Over the last 35 years Competition Enterprise has established its niche in the British gliding calendar, thus proving the validity of its original concept. We regularly field 30 or more entrants, including younger pilots. Juniors are encouraged via John Fielden scholarships.
yet I still suspect that the views of the general gliding
my father wrote in 1974,
- to fly as much as possible whenever possible;
- to enable a wide range of gliders to participate meaningfully;
- to provide a reasonable measure of each pilots relative success;
- to provide the maximum fun and interest for pilots and their crews.
To achieve these objectives John Fieldens genius produced the following basic structure:
1) Tasks are set to maximise the days potential, with sufficient flexibility to enable the pilots to adapt their flights to changing weather, their aircraft, their imagination, and their ability. In general the tasks are designed around closed circuits except where the weather makes this improbable. Flights through Class D and other restricted airspace are allowed, provided conducted legally.
2) Take off times are pilot selected. The start sector (usually a 5km circle) and finish line are always open, with no height restrictions. Gaggle and team flying are virtually non existent.
3) The scoring system is simple and absolute: no one pilots flight affects anothers score, there is no x and y, nor any day factor. Simple handicapping is applied, but no windicapping: the slower older gliders can use this to their advantage although we have sometimes increased the points per kilometre for into wind legs. The speed formula/bonus for getting back is significant but not over-riding if a more enterprising flight results in a landout.
4) There is often a debrief after the task at which pilots and crews can share their experiences and learn from each other. Relights following outlandings are permitted so crews can play an important role.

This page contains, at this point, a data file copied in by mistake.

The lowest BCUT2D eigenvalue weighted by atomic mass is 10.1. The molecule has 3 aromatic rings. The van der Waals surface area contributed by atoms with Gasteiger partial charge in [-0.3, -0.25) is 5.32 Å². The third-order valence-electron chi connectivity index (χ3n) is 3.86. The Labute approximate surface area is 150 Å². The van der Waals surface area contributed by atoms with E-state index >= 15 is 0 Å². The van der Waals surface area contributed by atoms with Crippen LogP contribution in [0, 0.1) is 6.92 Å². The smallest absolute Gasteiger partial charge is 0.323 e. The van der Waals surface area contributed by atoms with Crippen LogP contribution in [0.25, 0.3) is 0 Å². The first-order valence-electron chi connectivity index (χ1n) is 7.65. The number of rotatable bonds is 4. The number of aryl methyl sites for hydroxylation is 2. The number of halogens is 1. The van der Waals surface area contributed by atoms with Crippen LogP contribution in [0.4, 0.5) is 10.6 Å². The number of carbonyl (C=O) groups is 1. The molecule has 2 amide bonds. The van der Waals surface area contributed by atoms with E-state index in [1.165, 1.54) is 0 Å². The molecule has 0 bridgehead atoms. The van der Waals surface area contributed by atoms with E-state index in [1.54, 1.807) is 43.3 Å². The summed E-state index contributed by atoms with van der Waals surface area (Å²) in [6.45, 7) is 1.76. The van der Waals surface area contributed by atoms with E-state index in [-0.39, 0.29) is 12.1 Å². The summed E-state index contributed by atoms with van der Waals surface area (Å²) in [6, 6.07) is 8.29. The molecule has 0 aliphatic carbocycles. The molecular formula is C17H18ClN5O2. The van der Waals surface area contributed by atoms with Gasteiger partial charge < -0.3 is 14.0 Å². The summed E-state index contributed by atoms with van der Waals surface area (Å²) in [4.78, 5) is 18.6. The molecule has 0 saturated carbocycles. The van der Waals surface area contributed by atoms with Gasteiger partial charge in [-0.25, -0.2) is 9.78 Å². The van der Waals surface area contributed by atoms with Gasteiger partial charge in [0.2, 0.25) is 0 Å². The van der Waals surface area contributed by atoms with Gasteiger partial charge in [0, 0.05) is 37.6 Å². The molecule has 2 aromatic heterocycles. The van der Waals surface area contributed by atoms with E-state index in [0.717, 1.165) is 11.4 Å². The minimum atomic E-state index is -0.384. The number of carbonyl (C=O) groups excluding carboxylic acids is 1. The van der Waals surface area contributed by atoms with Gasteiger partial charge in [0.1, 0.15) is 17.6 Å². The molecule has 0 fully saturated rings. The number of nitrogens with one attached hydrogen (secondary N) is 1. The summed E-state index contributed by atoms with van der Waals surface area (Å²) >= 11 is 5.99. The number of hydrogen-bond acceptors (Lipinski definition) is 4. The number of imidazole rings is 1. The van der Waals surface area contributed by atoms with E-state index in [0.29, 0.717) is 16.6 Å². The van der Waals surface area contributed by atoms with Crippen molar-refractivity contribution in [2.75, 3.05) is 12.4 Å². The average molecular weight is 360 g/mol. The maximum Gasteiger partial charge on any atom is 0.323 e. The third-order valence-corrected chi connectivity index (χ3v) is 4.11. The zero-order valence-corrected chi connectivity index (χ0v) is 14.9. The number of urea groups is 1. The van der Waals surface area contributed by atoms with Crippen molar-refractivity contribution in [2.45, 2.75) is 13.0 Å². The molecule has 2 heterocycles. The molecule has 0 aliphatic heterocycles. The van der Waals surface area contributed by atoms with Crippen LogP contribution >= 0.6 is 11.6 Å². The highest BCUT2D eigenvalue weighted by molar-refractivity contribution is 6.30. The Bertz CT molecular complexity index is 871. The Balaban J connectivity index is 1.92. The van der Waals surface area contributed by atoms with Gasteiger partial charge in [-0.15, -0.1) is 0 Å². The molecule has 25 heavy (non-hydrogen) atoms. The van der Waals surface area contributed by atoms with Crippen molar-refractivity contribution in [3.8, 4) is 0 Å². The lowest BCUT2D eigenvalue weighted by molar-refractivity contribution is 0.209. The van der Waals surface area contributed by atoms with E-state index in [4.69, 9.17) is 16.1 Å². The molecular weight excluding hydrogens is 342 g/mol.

believe it has worked outstandingly well. In addition to
conventional tasks (John Fielden set a 540 km 28% triangle in
1978 which was the largest task set and completed in any
the last four years we have used every form of lift, rounding
turning points that included the Lighthouse at
Despite our enthusiasm to fly whenever possible our accidents have been thankfully few, and only one involved any injury.
rated contests provide superb training for those with
International Championships aspirations and it is always
interesting to fly against top pilots and observe their
techniques in a tightly regulated environment. But regulation
inevitably reduces scope: twice during Enterprise 2009 we flew
over a rated Regionals 100 km distant where launching had not yet
commenced. Regulation can also curb pilots imagination and
initiative. At another contest in 2009 the task was cancelled at
2 pm due to poor conditions overhead and eastwards on track.
However, it was clearly better to the west and those that
aerotowed that way had enjoyable flights along a convergence line
lying the length of the
Postscript: Competition Enterprise 2010
By Justin Wills November 2009